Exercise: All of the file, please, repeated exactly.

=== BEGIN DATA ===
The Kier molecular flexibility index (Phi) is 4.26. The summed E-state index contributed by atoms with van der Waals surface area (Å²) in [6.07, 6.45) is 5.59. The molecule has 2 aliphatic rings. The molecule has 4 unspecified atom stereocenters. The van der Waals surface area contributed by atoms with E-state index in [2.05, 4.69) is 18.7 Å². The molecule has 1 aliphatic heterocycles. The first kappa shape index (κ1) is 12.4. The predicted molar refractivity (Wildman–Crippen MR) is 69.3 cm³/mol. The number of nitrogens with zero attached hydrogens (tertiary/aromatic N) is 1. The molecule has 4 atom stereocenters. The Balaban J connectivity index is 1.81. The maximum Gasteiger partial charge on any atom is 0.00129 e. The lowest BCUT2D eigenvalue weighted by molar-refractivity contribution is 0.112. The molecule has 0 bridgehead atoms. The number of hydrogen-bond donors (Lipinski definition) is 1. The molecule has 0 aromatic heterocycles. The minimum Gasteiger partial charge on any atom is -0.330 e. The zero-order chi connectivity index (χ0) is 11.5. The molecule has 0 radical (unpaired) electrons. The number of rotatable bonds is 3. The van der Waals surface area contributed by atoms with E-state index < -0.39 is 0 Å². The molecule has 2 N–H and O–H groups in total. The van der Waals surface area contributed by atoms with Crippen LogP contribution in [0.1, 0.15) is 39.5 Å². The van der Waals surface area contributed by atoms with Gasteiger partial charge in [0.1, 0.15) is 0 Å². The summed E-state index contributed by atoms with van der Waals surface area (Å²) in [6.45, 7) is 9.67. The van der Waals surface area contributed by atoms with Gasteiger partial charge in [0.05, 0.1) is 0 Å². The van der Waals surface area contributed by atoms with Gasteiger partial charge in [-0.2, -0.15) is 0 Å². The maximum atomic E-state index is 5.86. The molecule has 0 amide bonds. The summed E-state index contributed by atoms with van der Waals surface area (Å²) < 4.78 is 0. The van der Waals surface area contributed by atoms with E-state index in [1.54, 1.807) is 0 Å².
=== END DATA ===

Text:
The Kier molecular flexibility index (Phi) is 4.26. The summed E-state index contributed by atoms with van der Waals surface area (Å²) in [6.07, 6.45) is 5.59. The molecule has 2 aliphatic rings. The molecule has 4 unspecified atom stereocenters. The van der Waals surface area contributed by atoms with E-state index in [2.05, 4.69) is 18.7 Å². The molecule has 1 aliphatic heterocycles. The first kappa shape index (κ1) is 12.4. The predicted molar refractivity (Wildman–Crippen MR) is 69.3 cm³/mol. The number of nitrogens with zero attached hydrogens (tertiary/aromatic N) is 1. The molecule has 4 atom stereocenters. The Balaban J connectivity index is 1.81. The maximum Gasteiger partial charge on any atom is 0.00129 e. The lowest BCUT2D eigenvalue weighted by molar-refractivity contribution is 0.112. The molecule has 0 bridgehead atoms. The number of hydrogen-bond donors (Lipinski definition) is 1. The molecule has 0 aromatic heterocycles. The minimum Gasteiger partial charge on any atom is -0.330 e. The zero-order chi connectivity index (χ0) is 11.5. The molecule has 0 radical (unpaired) electrons. The number of rotatable bonds is 3. The van der Waals surface area contributed by atoms with E-state index < -0.39 is 0 Å². The molecule has 2 N–H and O–H groups in total. The van der Waals surface area contributed by atoms with Crippen LogP contribution in [0.1, 0.15) is 39.5 Å². The van der Waals surface area contributed by atoms with Gasteiger partial charge in [0.1, 0.15) is 0 Å². The summed E-state index contributed by atoms with van der Waals surface area (Å²) in [6.45, 7) is 9.67. The van der Waals surface area contributed by atoms with Gasteiger partial charge in [0.05, 0.1) is 0 Å². The van der Waals surface area contributed by atoms with Gasteiger partial charge in [-0.2, -0.15) is 0 Å². The maximum atomic E-state index is 5.86. The molecule has 0 amide bonds. The summed E-state index contributed by atoms with van der Waals surface area (Å²) < 4.78 is 0. The van der Waals surface area contributed by atoms with E-state index in [1.54, 1.807) is 0 Å².